You might think you know what it takes to lead a happier life… more money, a better job, or Instagram-worthy vacations. You’re dead wrong. Yale professor Dr. Laurie Santos has studied the science of happiness and found that many of us do the exact opposite of what will truly make our lives better. Based on the psychology course she teaches at Yale -- the most popular class in the university’s 300-year history -- Laurie will take you through the latest scientific research and share some surpr ...
 
Ever wanted to know how music affects your brain, what quantum mechanics really is, or how black holes work? Do you wonder why you get emotional each time you see a certain movie, or how on earth video games are designed? Then you’ve come to the right place. Each week, Sean Carroll will host conversations with some of the most interesting thinkers in the world. From neuroscientists and engineers to authors and television producers, Sean and his guests talk about the biggest ideas in science, ...
 
Bill Nye is on a mission to change the world — one voicemail at a time. Bill and science writer Corey S. Powell take your burning questions and put them to the world's leading experts on just about every topic in the universe. Should you stop eating cheeseburgers to combat climate change? Could alien life be swimming inside the moons of Jupiter and Saturn? Does your pet parakeet learn to sing the way that you learned to speak? Bill, Corey, and their special guests will answer those questions ...
 
A fun-filled discussion of the big, mind-blowing, unanswered questions about the Universe. In each episode, Daniel Whiteson (a Physicist who works at CERN) and Jorge Cham (a popular online cartoonist) discuss some of the simple but profound questions that people have been wondering about for thousands of years, explaining the science in a fun, shorts-wearing and jargon-free way.
 
The surprising connections in science and technology that give you the Big Picture. Astronomer Seth Shostak and science journalist Molly Bentley are joined each week by leading researchers, techies, and journalists to provide a smart and humorous take on science. Our regular "Skeptic Check" episodes cast a critical eye on pseudoscience.
 
[We have episodes in German and English] How do scientists uncover phenomena and explain their connections? How do engineers design machines, methods and infrastructure? At omega tau, experts give detailed answers. Over the last ten years, we have produced 300 episodes in which we dug deeper, until we ran out of questions. Join us on our journey through the world of science and engineering: the closer you look and listen, the more interesting things get.
 
Are you searching for great stories to ignite your curiosity, teach you to perform better in life and career, inspire your mind, and make you laugh along the way? In this science podcast, Dr. Marie McNeely introduces you to the brilliant researchers behind the latest scientific discoveries. Join us as they share their greatest failures, most staggering successes, candid career advice, and what drives them forward in life and science. Our website with show notes]] Greetings science fans! We’r ...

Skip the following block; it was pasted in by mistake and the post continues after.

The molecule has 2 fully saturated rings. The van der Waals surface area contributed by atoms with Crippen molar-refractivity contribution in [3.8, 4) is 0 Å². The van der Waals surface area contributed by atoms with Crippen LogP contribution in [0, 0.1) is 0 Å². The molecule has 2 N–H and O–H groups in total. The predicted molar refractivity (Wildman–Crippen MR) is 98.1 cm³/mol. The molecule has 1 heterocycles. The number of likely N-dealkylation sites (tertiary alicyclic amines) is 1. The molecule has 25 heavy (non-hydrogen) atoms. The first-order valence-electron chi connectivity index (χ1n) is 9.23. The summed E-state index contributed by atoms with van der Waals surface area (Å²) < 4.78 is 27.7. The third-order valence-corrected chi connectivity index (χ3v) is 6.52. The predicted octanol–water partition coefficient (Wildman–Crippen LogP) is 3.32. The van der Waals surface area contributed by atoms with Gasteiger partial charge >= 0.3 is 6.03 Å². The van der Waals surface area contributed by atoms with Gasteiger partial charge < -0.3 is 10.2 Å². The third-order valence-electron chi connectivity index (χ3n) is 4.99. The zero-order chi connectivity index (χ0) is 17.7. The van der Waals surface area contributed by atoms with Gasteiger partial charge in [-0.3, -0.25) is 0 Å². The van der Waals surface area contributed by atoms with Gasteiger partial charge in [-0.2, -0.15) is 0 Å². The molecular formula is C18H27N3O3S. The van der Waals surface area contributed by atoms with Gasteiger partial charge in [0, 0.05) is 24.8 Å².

NOVA brings you short audio stories from the world of science -- anything from hurricanes to mummies to neutrinos. For more science programming online and on air, visit NOVA's Web site at pbs.org/nova, or watch NOVA broadcasts Wednesday nights on PBS.
 
Radiolab is one of the most beloved podcasts and public radio shows in the world. The show is known for its deep-dive journalism and innovative sound design. Created in 2002 by host Jad Abumrad, the program began as an exploration of scientific inquiry. Over the years it has evolved to become a platform for long-form journalism and storytelling. Radiolab is co-hosted by Lulu Miller and Latif Nasser.
 
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Researchers studying bats in Northern Laos have found evidence that brings us closer than ever to understanding the origin of Covid-19. Since the beginning of the coronavirus pandemic scientists have tried to pin-point the exact origin of SARS-CoV-2. But recent evidence from the Institut Pasteur has identified several novel coronaviruses with simil…
 
Contributing Correspondent Lizzie Wade joins host Sarah Crespi to discuss fossilized footprints left on a lake shore in North America sometime before the end of Last Glacial Maximum—possibly the earliest evidence for humans on the continent. Read the research. Next, Paolo Cherubini, a senior scientist in the dendrosciences research group at the Swi…
 
The Black Death was the most fatal pandemic in recorded human history, decimating a late Medieval world unaided by the germ theory of disease. In this episode of Stuff to Blow your Mind, Robert and Joe discuss the ways that religion responded to the plague and the effects these efforts had on its spread and impact. Learn more about your ad-choices …